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April 12
1738 - Fr. Francisco Garcés born in Spain; came through SCV in 1776, found Tataviam fighting with Coastal Chumash, observed Santa Clara River flowing by night and dry by day despite the season being spring [story]
Garces statue


By Mason Nesbitt, The Master’s University Sports Information Director

Recent TMU graduate Samuel Eisenhuth finished school with a 4.0 GPA and a lasting impact on the golf program.

But he had a problem.

The Mustang golfer had come to Master’s both to sink putts for par and birdie and to parse Greek sentences so he could one day preach from a pulpit.

As he readied for his sophomore year, he believed TMU’s extension program in Israel would benefit the latter goal, a plan with one, critical complication: He would have to forego half of the golf season.

“I said, ‘Sam, this is a no-brainer,'” TMU coach Jason Semelsberger said. “‘We’re talking about college golf or eternal impact.'”

In reality, Eisenhuth — who decided on Israel and graduated earlier this month with a 4.0 in biblical exposition — never had to choose between the two.

“He has led our team in every way possible,” Semelsberger said after Eisenhuth was named to the NAIA Ping All-Region team last week, more than four years after the two spoke for the first time.

Back then, they discussed connecting in Palm Springs at a golf tournament that Eisenhuth’s high school was set to play in.

Eisenhuth — then a junior from tiny Embarrass, Minnesota (he says he’s actually very proud of his hometown) — made the trip and shot a career-best round. Afterward, coach and recruit discussed life, golf and God for the better part of an hour.

“Before coming, he told me, ‘Coach, I either want to be a pro golfer or a pastor,'” Semelsberger says. “And I said, ‘I think Master’s is going to be a good place for you.'”

It’d be hard to argue otherwise. Eisenhuth flourished under TMU’s faculty, finding his eyes opened to God’s glory by Dr. Todd Bolen’s class on the book of Isaiah and his understanding of the Bible imbued with meaning through the influence of Dr. Abner Chou.

“He blows your mind again and again,” Eisenhuth said of Chou.

On the golf course, Eisenhuth turned a mental corner sometime between his sophomore and junior years. He realized he wasn’t worshiping God with his play. His worth, he says, too often added up only to his score.

“That’s honestly what you’re defined by in the eyes of other people,” Eisenhuth said.

So, he set out to focus on two things: One, he redefined his definition of success. If he played free of fear and full of confidence, if he maintained a joyful attitude, he would call it good.

“If the score comes, the score comes — great,” he said. “But if it doesn’t, so what? I worshiped the Lord.”

Secondly, he would treat golf like a game.

“I’m a guy who takes things really seriously,” Eisenhuth said. “Relaxing on the golf course, having fun with it, if I do those things well, that’s a success, and it honors the Lord.”

Eisenhuth, a team captain, then tried to model his newfound mindset for other Mustangs.

“(I prayed), ‘Lord, help me go out and model to these guys what it looks like to play free, what it looks like to play confidently, what it looks like to worship the Lord,'” he said. “… (I) needed to go out and set the tone.”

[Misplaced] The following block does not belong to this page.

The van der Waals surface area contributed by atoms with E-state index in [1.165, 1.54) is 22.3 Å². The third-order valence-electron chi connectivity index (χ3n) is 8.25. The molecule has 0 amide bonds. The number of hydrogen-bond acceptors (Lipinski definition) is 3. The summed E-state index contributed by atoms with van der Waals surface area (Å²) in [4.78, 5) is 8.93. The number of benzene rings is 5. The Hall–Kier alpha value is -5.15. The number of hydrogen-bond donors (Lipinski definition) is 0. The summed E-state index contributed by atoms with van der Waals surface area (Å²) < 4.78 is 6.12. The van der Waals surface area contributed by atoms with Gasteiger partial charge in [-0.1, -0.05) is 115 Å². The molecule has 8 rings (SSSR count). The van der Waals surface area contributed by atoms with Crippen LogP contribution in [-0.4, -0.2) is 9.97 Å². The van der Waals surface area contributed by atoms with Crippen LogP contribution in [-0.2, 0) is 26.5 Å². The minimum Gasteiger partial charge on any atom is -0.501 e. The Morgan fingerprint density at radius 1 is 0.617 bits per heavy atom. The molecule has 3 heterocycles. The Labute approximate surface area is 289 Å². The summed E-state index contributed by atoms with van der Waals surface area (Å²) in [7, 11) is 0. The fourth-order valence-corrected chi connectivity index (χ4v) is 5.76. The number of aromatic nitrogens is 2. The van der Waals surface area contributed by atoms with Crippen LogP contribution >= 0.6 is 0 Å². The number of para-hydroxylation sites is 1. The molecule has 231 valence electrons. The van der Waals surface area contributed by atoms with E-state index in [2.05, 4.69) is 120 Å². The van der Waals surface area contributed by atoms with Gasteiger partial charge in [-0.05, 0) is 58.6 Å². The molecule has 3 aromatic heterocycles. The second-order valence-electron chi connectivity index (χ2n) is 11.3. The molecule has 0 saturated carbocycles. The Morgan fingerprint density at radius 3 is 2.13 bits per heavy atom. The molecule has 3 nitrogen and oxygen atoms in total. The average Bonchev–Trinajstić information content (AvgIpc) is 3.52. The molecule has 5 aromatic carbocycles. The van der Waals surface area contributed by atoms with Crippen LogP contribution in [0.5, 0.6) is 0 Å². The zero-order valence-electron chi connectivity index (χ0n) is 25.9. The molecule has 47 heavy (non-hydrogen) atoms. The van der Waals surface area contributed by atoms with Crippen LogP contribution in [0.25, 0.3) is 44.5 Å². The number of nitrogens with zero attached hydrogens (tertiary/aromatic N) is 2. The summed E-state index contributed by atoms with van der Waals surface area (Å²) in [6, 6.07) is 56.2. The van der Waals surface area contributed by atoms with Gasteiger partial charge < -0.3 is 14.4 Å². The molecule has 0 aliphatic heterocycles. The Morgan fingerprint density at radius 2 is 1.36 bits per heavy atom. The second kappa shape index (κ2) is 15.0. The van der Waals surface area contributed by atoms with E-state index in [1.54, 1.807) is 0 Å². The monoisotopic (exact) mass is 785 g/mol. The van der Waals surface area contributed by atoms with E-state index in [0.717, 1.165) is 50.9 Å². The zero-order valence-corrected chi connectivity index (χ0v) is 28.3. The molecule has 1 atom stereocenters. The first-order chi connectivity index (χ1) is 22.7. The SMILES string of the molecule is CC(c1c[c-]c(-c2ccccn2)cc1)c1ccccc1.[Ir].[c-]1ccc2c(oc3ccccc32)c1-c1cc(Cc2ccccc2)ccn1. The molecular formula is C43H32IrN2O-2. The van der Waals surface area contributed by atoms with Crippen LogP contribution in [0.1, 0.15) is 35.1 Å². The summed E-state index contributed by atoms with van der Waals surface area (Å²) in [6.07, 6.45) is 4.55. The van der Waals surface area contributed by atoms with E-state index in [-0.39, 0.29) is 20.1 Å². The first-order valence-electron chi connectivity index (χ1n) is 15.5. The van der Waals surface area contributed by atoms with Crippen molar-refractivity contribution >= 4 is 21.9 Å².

Eisenhuth admits he wasn’t perfect. “The guys can attest to that,” he said. But Semelsberger saw the senior’s impact even in seemingly small things like reading. Every spare moment on the road it seemed Eisenhuth had a book in hand, whether for personal growth or for class.

“Having a guy that models reading is a huge example,” Semelsberger said.

As for golf, Eisenhuth’s mental shift unlocked a memorable senior season where he posted the Mustangs’ lowest score in seven of the team’s eight tournaments. He earned the medalist honor at the Firestorm Invitational in Phoenix in November, which leads to another, far simpler, reason for his success in 2017-18: He was at Master’s for the entire year.

After spending the fall of his sophomore year in Israel (where “They called him ‘Gramps.’ He’s always been like 20 going on 40,” said Semelsberger), Eisenhuth married his childhood sweetheart, Leslyn, over the summer.

Leslyn — whom Eisenhuth met in a homeschool rendition of the Nativity scene in sixth grade (she was Mary, he was a shepherd and admittedly jealous of Joseph) — still had classes to finish at Stephen F. Austin State University in Texas at the time. Eisenhuth remained with his wife for the fall semester.

“It was bittersweet. Bitter in the sense that it was hard being away. I definitely felt like I got behind a little bit golf-wise,” Eisenhuth said. “But at the same time, it was really sweet. It was the first month that we were married.”

Eisenhuth similarly described learning earlier this month that he would not be moving on to the NAIA Men’s Golf Championship as an individual, despite his recent all-region honor. He finished tied for 19th overall at the event in 2017.

“It was really, really hard. Obviously I had a bunch of different emotions when I received the news,” he said. “… But at the same time, I think God, in his kindness and mercy, has helped me accept that and move on and enjoy these last couple weeks in California.”

Samuel and Leslyn were set to leave this week for Jupiter, Florida, where he plans to attend The Expositors Seminary. The couple will use the next year to settle into their new home, and prepare for the birth of their baby in December, before Sam hits the books again.

The closing of one of life’s chapters invites a final question about a word Eisenhuth spent four years redefining.

He came to Master’s to golf and to be equipped to preach. Success?

“I can honestly say looking back now that both those things have been fulfilled,” he said, “and then some.”

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